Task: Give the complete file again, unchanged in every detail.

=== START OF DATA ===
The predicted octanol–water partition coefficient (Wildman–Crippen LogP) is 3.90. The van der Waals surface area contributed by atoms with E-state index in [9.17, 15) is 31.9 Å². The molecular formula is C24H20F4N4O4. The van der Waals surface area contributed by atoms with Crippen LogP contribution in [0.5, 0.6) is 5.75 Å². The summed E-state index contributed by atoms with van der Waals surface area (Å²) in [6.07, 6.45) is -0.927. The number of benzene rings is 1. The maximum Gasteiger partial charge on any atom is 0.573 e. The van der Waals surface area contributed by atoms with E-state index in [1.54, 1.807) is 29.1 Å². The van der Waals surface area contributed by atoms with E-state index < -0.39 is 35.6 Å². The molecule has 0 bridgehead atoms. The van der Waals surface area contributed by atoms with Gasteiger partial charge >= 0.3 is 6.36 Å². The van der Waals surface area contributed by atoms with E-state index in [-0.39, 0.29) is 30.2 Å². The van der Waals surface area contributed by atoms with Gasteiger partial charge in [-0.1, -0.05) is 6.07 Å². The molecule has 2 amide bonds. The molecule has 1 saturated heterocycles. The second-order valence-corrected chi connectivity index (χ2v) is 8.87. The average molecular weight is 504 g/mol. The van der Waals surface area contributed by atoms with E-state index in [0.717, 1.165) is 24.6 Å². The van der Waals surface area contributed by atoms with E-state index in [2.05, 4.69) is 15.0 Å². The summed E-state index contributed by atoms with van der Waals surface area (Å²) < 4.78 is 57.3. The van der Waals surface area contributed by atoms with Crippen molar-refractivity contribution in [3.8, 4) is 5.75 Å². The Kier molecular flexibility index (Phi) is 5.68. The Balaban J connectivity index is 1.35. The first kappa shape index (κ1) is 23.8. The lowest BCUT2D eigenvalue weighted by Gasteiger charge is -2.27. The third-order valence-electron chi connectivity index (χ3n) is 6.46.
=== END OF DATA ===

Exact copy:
The predicted octanol–water partition coefficient (Wildman–Crippen LogP) is 3.90. The van der Waals surface area contributed by atoms with E-state index in [9.17, 15) is 31.9 Å². The molecular formula is C24H20F4N4O4. The van der Waals surface area contributed by atoms with Crippen LogP contribution in [0.5, 0.6) is 5.75 Å². The summed E-state index contributed by atoms with van der Waals surface area (Å²) in [6.07, 6.45) is -0.927. The number of benzene rings is 1. The maximum Gasteiger partial charge on any atom is 0.573 e. The van der Waals surface area contributed by atoms with E-state index in [1.54, 1.807) is 29.1 Å². The van der Waals surface area contributed by atoms with E-state index < -0.39 is 35.6 Å². The molecule has 0 bridgehead atoms. The van der Waals surface area contributed by atoms with Gasteiger partial charge >= 0.3 is 6.36 Å². The van der Waals surface area contributed by atoms with E-state index in [-0.39, 0.29) is 30.2 Å². The van der Waals surface area contributed by atoms with Gasteiger partial charge in [-0.1, -0.05) is 6.07 Å². The molecule has 2 amide bonds. The molecule has 1 saturated heterocycles. The second-order valence-corrected chi connectivity index (χ2v) is 8.87. The average molecular weight is 504 g/mol. The van der Waals surface area contributed by atoms with E-state index in [0.717, 1.165) is 24.6 Å². The van der Waals surface area contributed by atoms with E-state index in [2.05, 4.69) is 15.0 Å². The summed E-state index contributed by atoms with van der Waals surface area (Å²) < 4.78 is 57.3. The van der Waals surface area contributed by atoms with Crippen molar-refractivity contribution in [3.8, 4) is 5.75 Å². The Kier molecular flexibility index (Phi) is 5.68. The Balaban J connectivity index is 1.35. The first kappa shape index (κ1) is 23.8. The lowest BCUT2D eigenvalue weighted by Gasteiger charge is -2.27. The third-order valence-electron chi connectivity index (χ3n) is 6.46.